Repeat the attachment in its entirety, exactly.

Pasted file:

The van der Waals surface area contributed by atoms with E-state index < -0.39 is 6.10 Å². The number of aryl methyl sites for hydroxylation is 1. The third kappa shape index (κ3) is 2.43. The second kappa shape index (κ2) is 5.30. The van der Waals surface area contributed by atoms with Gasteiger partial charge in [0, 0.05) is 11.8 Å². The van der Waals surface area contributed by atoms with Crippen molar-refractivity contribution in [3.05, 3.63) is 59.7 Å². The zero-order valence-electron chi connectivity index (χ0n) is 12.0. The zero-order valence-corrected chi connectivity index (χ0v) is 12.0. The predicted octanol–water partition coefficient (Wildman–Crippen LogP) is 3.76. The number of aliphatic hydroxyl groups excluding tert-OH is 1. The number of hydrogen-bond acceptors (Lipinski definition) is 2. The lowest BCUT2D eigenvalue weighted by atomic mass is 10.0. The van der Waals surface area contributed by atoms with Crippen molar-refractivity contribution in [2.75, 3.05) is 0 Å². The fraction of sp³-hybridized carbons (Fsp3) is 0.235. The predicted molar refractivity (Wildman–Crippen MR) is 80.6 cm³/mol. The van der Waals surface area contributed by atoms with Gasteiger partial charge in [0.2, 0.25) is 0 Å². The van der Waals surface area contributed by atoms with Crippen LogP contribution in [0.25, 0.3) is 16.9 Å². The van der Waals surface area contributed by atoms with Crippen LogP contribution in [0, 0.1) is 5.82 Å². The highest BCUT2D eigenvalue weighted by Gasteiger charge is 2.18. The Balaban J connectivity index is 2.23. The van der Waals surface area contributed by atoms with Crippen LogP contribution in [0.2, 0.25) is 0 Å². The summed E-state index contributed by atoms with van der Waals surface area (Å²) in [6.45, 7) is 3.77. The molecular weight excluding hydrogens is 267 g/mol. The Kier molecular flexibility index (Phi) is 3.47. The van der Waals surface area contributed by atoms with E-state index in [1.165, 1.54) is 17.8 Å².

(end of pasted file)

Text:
The van der Waals surface area contributed by atoms with E-state index < -0.39 is 6.10 Å². The number of aryl methyl sites for hydroxylation is 1. The third kappa shape index (κ3) is 2.43. The second kappa shape index (κ2) is 5.30. The van der Waals surface area contributed by atoms with Gasteiger partial charge in [0, 0.05) is 11.8 Å². The van der Waals surface area contributed by atoms with Crippen molar-refractivity contribution in [3.05, 3.63) is 59.7 Å². The zero-order valence-electron chi connectivity index (χ0n) is 12.0. The zero-order valence-corrected chi connectivity index (χ0v) is 12.0. The predicted octanol–water partition coefficient (Wildman–Crippen LogP) is 3.76. The number of aliphatic hydroxyl groups excluding tert-OH is 1. The number of hydrogen-bond acceptors (Lipinski definition) is 2. The lowest BCUT2D eigenvalue weighted by atomic mass is 10.0. The van der Waals surface area contributed by atoms with Crippen molar-refractivity contribution in [2.75, 3.05) is 0 Å². The fraction of sp³-hybridized carbons (Fsp3) is 0.235. The predicted molar refractivity (Wildman–Crippen MR) is 80.6 cm³/mol. The van der Waals surface area contributed by atoms with Gasteiger partial charge in [0.2, 0.25) is 0 Å². The van der Waals surface area contributed by atoms with Crippen LogP contribution in [0.25, 0.3) is 16.9 Å². The van der Waals surface area contributed by atoms with Crippen LogP contribution in [0, 0.1) is 5.82 Å². The highest BCUT2D eigenvalue weighted by Gasteiger charge is 2.18. The Balaban J connectivity index is 2.23. The van der Waals surface area contributed by atoms with Crippen LogP contribution in [0.2, 0.25) is 0 Å². The summed E-state index contributed by atoms with van der Waals surface area (Å²) in [6.45, 7) is 3.77. The molecular weight excluding hydrogens is 267 g/mol. The Kier molecular flexibility index (Phi) is 3.47. The van der Waals surface area contributed by atoms with E-state index in [1.165, 1.54) is 17.8 Å².